I listened to this on audio and found that ‘The Witch’s Heart’ was the book I didn’t know I was looking for. It follows the life of banished witch Angrboda after being burned to death. (She has the power to return to life and has done so more than once.)
It’s a reimagining of Norse mythology from the perspective of the woman (other notable reimaginings of mythology – this time, Greek – include ‘The Silence of the Girls’, ‘Circe’ and ‘The Song of Achilles’. I loved all of these. Others I haven’t yet read include ‘Daughters of Sparta’, ‘Ariadne’, and ‘The Women of Troy’.)
This Norse woman – Angrboda – is a witch with spiritual and prophetic powers, with an understanding of herbs and healing, and with a wise and ancient soul that has seen all and can see all.
She meets and marries the trickster God Loki and their relationship is beautiful and complicated. They have three unusual children with powerful destinies connected to the end of the world; Ragnarok.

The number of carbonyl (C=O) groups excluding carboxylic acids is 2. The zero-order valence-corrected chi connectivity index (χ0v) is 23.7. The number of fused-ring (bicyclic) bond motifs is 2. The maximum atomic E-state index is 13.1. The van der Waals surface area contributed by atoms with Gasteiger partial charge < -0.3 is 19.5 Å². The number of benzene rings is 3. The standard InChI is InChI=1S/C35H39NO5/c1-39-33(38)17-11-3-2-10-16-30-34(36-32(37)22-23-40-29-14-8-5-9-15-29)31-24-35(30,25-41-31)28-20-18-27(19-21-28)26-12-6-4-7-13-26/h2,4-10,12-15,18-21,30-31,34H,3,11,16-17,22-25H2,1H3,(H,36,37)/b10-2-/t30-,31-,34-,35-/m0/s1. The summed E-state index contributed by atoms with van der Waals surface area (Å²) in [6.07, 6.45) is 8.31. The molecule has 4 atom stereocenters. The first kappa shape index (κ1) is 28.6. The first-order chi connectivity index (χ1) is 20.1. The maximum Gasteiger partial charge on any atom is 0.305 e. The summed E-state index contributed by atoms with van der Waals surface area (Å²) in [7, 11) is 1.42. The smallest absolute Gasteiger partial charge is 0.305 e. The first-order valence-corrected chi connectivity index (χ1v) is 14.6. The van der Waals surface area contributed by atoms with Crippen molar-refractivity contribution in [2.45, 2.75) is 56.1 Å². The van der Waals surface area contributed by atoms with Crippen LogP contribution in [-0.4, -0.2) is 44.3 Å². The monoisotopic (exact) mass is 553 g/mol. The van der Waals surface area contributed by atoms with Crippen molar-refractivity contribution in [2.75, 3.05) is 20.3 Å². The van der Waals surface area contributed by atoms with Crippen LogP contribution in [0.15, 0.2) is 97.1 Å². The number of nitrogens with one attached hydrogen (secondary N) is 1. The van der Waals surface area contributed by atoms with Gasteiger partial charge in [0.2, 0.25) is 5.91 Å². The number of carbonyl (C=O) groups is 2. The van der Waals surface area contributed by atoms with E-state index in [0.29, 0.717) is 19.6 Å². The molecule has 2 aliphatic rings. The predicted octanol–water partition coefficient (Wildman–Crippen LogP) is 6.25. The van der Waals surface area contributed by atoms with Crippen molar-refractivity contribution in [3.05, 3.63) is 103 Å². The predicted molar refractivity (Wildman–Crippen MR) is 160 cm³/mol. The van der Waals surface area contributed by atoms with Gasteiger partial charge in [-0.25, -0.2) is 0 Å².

Angrboda lives at the edge of the world, away from Odin’s all-seeing eye. We travel with her through very distinct parts of her life from her early days of meeting and falling in love with Loki, to her time with the huntress Skadi, to Ragnarok and the destruction of the cosmos.
Angrboda’s life is consciously small and modest for much of the book and the pace of the novel matches that lifestyle. As the story progresses, the pace and the action picks up until the ending which is, not surprisingly, very dramatic. I enjoyed Angrboda’s company very much, and although I’m not big on re-reading, I will certainly be journeying back to spend time with Angrboda many times in the years to come.
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